However, there can be no assurance that we will be successful in securing additional funding at levels sufficient to fund our operations or on terms acceptable to us. If we are unsuccessful in our efforts to raise additional financing, we could be required to significantly reduce operating expenses and delay, reduce the scope of or

22




eliminate some of our development programs or our future commercialization efforts, out-license intellectual property rights to our product candidates and sell unsecured assets, or a combination of the above, any of which may have a material adverse effect on our business, results of operations, financial condition and/or our ability to fund our scheduled obligations on a timely basis or at all.
On July 2, 2018, we completed our IPO pursuant to a registration statement on Form S-1. In the IPO, we issued and sold an aggregate of 13,455,000 shares of common stock, including the underwriters’ exercise in full of their over-allotment option, under the registration statement at a public offering price of $19.00 per share. Net proceeds were approximately $237.7 million, after deducting underwriting discounts and commissions.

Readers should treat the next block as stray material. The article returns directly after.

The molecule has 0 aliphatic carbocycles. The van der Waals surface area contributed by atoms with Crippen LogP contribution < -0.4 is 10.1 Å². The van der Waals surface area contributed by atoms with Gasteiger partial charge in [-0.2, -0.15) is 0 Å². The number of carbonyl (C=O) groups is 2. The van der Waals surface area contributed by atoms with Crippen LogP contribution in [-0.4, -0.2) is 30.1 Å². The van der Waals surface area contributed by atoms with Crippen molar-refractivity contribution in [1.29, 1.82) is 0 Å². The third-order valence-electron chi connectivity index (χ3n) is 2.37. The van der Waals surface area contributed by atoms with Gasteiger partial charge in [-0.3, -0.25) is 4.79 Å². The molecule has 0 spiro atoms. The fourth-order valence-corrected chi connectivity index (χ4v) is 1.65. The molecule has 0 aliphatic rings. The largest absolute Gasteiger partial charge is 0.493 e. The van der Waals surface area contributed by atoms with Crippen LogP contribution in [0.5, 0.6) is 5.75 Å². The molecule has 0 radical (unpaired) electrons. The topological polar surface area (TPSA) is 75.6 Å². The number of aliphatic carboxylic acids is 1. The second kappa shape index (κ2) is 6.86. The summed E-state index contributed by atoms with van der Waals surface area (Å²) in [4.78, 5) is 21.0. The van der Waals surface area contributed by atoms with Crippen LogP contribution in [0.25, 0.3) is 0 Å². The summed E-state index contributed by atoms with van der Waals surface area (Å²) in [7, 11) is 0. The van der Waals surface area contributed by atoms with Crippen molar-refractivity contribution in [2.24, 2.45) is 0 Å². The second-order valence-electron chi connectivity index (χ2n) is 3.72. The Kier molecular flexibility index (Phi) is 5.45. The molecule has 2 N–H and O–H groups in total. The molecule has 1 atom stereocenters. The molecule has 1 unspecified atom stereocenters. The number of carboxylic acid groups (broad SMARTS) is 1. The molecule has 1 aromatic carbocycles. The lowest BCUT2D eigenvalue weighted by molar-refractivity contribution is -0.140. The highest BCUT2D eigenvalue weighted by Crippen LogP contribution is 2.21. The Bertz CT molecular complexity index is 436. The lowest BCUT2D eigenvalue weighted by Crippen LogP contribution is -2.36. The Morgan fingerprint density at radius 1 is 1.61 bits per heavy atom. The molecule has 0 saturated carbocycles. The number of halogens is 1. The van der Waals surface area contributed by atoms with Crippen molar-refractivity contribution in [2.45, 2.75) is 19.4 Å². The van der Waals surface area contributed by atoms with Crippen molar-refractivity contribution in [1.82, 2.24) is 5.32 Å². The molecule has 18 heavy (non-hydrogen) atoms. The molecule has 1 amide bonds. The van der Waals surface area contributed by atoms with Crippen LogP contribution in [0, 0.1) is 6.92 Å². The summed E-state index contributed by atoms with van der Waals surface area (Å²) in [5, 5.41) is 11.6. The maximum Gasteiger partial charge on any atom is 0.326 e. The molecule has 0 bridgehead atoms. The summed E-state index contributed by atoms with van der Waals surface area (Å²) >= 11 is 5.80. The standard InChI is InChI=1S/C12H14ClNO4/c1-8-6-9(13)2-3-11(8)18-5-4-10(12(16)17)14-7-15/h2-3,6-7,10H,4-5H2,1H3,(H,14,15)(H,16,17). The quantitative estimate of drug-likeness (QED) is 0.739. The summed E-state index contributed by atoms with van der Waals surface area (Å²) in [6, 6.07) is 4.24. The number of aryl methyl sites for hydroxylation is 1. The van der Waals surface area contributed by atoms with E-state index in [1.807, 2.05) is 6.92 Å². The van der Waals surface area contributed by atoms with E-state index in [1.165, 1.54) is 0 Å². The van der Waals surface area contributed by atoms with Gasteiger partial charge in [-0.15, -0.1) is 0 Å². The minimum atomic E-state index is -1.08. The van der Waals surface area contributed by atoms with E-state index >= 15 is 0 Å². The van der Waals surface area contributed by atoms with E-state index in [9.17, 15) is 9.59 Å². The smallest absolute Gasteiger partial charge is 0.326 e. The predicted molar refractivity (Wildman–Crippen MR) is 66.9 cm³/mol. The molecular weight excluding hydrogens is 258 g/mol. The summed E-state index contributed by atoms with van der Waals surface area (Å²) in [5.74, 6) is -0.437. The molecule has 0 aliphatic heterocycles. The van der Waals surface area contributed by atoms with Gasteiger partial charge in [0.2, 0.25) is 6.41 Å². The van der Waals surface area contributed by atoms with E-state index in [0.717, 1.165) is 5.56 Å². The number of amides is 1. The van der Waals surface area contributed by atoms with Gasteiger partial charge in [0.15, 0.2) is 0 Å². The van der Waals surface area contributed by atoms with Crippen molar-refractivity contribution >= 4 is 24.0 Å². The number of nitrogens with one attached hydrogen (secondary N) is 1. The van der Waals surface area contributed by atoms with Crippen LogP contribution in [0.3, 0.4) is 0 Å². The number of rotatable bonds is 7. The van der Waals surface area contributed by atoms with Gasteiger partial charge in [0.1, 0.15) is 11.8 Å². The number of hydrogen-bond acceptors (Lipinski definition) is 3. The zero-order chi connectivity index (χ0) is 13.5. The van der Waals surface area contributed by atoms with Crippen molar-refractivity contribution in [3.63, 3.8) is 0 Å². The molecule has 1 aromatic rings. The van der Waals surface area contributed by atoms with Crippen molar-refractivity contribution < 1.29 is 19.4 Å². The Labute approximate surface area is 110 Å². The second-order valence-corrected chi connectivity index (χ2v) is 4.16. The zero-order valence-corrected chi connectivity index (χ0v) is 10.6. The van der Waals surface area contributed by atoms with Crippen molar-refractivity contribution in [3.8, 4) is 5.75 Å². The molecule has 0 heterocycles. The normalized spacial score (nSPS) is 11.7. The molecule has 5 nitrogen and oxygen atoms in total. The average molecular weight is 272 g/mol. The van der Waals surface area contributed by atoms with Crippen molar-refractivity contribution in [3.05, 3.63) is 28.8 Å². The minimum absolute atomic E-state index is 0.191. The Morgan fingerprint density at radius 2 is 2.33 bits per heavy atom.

On April 8, 2019, we consummated an underwritten public offering and issued 6,440,000 shares of common stock, which included the exercise in full by the underwriters of their option to purchase 840,000 additional shares of common stock at an offering price of $36.00 per share for net proceeds of approximately $217.9 million, after deducting underwriting discounts and commissions of $13.9 million.
Cash Flows
The following table summarizes a summary of the net cash flow activity for three months ended March 31, 2019 and 2018.
 
 
Three Months Ended March 31,
(in thousands)
 
2019
 
2018
Net cash provided by (used in)
 
 
 
 
Operating activities
 
$
(23,842
)
 
$
(15,096
)
Investing activities